FTC Biz-Opp Settlement Yields $80,000 in Redress

Two Web-based companies and their principals will pay $80,000 in consumer redress in a settlement based on a Federal Trade Commission complaint filed in February, the FTC said yesterday.

The complaint alleged that Wealth Systems Inc., Ecommerce Network.com LLC and their principals, Martin Wilson and Shane Roach, violated the FTC Act involving unfair and deceptive business practices and the FTC Franchise rule in their direct mail and telemarketing of Internet-based business opportunities.

The FTC also alleged that the defendants claimed consumers could earn $20,000 to $50,000 “next year” by purchasing “Web broker packages” priced from about $300 to $1,400 or more and that the companies provided testimonials from “Web brokers,” one of whom claimed to have made “over $300,000 in a little over a year.”

These and other claims made by the companies were deceptive or unfounded, the complaint alleged. Further, the FTC alleged that few, if any, of the consumers who made purchases made any money and few received refunds.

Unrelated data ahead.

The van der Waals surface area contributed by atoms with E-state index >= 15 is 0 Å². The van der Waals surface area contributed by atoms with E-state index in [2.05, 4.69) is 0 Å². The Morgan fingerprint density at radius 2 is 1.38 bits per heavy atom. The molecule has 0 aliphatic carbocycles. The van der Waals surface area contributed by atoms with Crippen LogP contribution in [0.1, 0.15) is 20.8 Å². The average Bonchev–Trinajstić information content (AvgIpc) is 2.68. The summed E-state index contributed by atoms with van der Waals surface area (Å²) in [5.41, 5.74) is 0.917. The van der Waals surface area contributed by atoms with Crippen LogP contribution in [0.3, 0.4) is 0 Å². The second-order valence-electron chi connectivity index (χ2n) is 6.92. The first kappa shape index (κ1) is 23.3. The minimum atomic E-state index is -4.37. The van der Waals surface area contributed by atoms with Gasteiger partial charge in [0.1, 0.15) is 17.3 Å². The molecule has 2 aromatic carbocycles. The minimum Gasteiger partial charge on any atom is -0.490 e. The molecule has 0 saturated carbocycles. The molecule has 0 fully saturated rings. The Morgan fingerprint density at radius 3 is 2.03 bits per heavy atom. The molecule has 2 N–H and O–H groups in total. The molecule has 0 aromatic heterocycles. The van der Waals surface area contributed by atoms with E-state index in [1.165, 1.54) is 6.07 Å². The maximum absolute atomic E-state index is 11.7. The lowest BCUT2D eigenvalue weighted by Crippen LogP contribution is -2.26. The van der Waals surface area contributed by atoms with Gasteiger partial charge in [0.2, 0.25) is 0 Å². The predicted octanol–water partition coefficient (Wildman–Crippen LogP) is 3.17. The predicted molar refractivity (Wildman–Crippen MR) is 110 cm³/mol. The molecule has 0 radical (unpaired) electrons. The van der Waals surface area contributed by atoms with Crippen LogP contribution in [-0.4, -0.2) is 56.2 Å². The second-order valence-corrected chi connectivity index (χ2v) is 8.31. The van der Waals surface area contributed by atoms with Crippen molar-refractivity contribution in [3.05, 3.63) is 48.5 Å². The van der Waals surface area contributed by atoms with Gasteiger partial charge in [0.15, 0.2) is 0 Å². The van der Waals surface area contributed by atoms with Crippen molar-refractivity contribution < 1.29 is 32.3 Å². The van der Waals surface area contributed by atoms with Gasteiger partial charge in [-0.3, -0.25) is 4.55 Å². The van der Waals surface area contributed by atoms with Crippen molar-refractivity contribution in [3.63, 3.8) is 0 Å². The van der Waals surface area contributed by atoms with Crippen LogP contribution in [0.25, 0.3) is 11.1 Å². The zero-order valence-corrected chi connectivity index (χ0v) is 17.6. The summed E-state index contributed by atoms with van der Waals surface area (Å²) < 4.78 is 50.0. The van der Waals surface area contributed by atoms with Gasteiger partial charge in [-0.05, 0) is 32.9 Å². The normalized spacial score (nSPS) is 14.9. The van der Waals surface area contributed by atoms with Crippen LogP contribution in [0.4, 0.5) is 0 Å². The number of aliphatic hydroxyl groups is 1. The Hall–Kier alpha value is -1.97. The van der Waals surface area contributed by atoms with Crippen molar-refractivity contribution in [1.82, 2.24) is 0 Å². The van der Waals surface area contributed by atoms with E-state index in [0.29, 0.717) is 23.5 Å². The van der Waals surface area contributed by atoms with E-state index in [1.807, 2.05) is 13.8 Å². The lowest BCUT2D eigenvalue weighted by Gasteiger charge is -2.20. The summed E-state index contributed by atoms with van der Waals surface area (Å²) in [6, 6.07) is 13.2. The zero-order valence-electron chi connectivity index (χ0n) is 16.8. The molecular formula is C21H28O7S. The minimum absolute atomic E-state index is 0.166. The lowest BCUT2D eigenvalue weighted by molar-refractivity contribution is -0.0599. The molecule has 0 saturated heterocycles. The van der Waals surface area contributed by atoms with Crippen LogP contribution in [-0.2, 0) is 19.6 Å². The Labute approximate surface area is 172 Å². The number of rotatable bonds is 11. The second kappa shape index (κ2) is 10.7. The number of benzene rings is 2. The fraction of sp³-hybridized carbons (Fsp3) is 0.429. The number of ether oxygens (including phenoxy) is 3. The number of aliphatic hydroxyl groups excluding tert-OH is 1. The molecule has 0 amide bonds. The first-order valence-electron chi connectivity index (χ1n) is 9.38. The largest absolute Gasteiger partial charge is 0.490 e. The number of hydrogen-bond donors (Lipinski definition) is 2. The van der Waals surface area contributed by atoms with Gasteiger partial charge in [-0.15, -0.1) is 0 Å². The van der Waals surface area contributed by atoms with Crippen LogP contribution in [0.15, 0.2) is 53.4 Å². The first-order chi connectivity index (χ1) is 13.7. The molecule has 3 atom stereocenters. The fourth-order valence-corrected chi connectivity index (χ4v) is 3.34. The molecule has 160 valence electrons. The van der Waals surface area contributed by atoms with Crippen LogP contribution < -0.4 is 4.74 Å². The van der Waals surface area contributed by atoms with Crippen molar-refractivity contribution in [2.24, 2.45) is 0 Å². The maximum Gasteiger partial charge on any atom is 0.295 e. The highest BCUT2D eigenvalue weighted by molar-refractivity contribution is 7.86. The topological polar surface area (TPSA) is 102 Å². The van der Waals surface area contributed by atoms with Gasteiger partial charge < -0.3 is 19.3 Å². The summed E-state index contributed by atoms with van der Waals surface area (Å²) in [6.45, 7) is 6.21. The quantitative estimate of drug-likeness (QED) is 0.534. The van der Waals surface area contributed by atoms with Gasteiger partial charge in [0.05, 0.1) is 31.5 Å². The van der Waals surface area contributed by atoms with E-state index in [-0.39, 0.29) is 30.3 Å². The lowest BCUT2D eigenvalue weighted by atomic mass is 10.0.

The settlement prohibits the defendants from misrepresenting products and services in the future. It also prohibits the defendants from selling, renting or otherwise disclosing personal information about their purchasers or prospective purchasers in connection with the business opportunities.

In addition to $80,000 for consumer redress, a judgment of almost $15 million representing the amount of consumer injury was also made but will be suspended due to the defendants’ inability to pay. The judgment will be imposed if they are found to have misrepresented their financial condition.

The order, filed in U.S. District Court in Arizona, does not constitute an admission of a law violation by the defendants.

The settlement was part of “Project Biz Opp Flop,” a criminal and civil crackdown on promoters of illegal business-opportunity and work-at-home schemes by the FTC, the U.S. Department of Justice, the U.S. Postal Inspection Service and law enforcement agencies from 14 states.

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